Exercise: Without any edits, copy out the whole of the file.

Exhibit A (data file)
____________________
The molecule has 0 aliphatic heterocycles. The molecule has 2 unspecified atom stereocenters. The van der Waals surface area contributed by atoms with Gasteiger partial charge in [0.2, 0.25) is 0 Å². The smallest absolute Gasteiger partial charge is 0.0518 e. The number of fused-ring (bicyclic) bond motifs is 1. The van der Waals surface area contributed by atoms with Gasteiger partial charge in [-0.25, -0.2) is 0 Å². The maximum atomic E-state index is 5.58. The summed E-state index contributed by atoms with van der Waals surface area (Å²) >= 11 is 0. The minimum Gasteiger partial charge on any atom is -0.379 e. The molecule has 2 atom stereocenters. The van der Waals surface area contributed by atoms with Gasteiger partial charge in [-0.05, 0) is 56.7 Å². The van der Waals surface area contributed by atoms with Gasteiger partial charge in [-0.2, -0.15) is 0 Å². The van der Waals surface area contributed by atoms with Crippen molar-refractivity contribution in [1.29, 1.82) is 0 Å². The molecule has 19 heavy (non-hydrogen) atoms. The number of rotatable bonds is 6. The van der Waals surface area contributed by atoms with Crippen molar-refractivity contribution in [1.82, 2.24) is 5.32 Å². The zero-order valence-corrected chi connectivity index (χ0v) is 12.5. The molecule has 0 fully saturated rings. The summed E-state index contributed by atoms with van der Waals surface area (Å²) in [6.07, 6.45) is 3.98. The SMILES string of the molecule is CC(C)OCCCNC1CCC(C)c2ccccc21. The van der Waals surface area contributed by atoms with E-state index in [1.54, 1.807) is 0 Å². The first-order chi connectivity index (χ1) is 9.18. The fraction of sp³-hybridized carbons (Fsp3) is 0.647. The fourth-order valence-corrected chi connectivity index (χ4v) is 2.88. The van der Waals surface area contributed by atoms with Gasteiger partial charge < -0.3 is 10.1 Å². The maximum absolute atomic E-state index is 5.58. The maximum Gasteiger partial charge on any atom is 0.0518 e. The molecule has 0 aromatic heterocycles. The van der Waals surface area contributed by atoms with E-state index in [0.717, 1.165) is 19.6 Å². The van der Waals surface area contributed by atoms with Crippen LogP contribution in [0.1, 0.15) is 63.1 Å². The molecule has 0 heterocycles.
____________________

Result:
The molecule has 0 aliphatic heterocycles. The molecule has 2 unspecified atom stereocenters. The van der Waals surface area contributed by atoms with Gasteiger partial charge in [0.2, 0.25) is 0 Å². The smallest absolute Gasteiger partial charge is 0.0518 e. The number of fused-ring (bicyclic) bond motifs is 1. The van der Waals surface area contributed by atoms with Gasteiger partial charge in [-0.25, -0.2) is 0 Å². The maximum atomic E-state index is 5.58. The summed E-state index contributed by atoms with van der Waals surface area (Å²) >= 11 is 0. The minimum Gasteiger partial charge on any atom is -0.379 e. The molecule has 2 atom stereocenters. The van der Waals surface area contributed by atoms with Gasteiger partial charge in [-0.05, 0) is 56.7 Å². The van der Waals surface area contributed by atoms with Gasteiger partial charge in [-0.2, -0.15) is 0 Å². The van der Waals surface area contributed by atoms with Crippen molar-refractivity contribution in [1.29, 1.82) is 0 Å². The molecule has 19 heavy (non-hydrogen) atoms. The number of rotatable bonds is 6. The van der Waals surface area contributed by atoms with Crippen molar-refractivity contribution in [1.82, 2.24) is 5.32 Å². The zero-order valence-corrected chi connectivity index (χ0v) is 12.5. The molecule has 0 fully saturated rings. The summed E-state index contributed by atoms with van der Waals surface area (Å²) in [6.07, 6.45) is 3.98. The SMILES string of the molecule is CC(C)OCCCNC1CCC(C)c2ccccc21. The van der Waals surface area contributed by atoms with E-state index in [1.54, 1.807) is 0 Å². The first-order chi connectivity index (χ1) is 9.18. The fraction of sp³-hybridized carbons (Fsp3) is 0.647. The fourth-order valence-corrected chi connectivity index (χ4v) is 2.88. The van der Waals surface area contributed by atoms with Gasteiger partial charge < -0.3 is 10.1 Å². The maximum absolute atomic E-state index is 5.58. The maximum Gasteiger partial charge on any atom is 0.0518 e. The molecule has 0 aromatic heterocycles. The van der Waals surface area contributed by atoms with E-state index in [0.717, 1.165) is 19.6 Å². The van der Waals surface area contributed by atoms with Crippen LogP contribution in [0.1, 0.15) is 63.1 Å². The molecule has 0 heterocycles.